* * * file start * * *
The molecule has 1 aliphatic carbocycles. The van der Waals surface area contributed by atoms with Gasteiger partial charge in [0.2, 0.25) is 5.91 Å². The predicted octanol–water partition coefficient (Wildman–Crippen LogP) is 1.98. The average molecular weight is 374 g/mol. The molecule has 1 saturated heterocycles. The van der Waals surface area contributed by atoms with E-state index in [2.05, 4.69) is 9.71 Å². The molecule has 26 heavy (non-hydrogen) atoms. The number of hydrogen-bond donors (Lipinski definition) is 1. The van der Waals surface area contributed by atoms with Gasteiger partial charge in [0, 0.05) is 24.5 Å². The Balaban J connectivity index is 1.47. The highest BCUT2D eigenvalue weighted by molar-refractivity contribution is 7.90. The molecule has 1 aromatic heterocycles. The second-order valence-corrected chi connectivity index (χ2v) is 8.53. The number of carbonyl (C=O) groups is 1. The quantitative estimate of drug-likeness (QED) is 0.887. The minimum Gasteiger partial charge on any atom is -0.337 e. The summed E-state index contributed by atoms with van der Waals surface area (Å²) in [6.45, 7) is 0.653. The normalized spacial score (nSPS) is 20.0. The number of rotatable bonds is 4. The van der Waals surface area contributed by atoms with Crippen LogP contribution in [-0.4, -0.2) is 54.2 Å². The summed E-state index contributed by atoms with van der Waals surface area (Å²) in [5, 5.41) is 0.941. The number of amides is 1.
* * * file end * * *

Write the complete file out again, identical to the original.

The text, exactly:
The molecule has 1 aliphatic carbocycles. The van der Waals surface area contributed by atoms with Gasteiger partial charge in [0.2, 0.25) is 5.91 Å². The predicted octanol–water partition coefficient (Wildman–Crippen LogP) is 1.98. The average molecular weight is 374 g/mol. The molecule has 1 saturated heterocycles. The van der Waals surface area contributed by atoms with E-state index in [2.05, 4.69) is 9.71 Å². The molecule has 26 heavy (non-hydrogen) atoms. The number of hydrogen-bond donors (Lipinski definition) is 1. The van der Waals surface area contributed by atoms with Gasteiger partial charge in [0, 0.05) is 24.5 Å². The Balaban J connectivity index is 1.47. The highest BCUT2D eigenvalue weighted by molar-refractivity contribution is 7.90. The molecule has 1 aromatic heterocycles. The second-order valence-corrected chi connectivity index (χ2v) is 8.53. The number of carbonyl (C=O) groups is 1. The quantitative estimate of drug-likeness (QED) is 0.887. The minimum Gasteiger partial charge on any atom is -0.337 e. The summed E-state index contributed by atoms with van der Waals surface area (Å²) in [6.45, 7) is 0.653. The normalized spacial score (nSPS) is 20.0. The number of rotatable bonds is 4. The van der Waals surface area contributed by atoms with Crippen LogP contribution in [-0.4, -0.2) is 54.2 Å². The summed E-state index contributed by atoms with van der Waals surface area (Å²) in [5, 5.41) is 0.941. The number of amides is 1.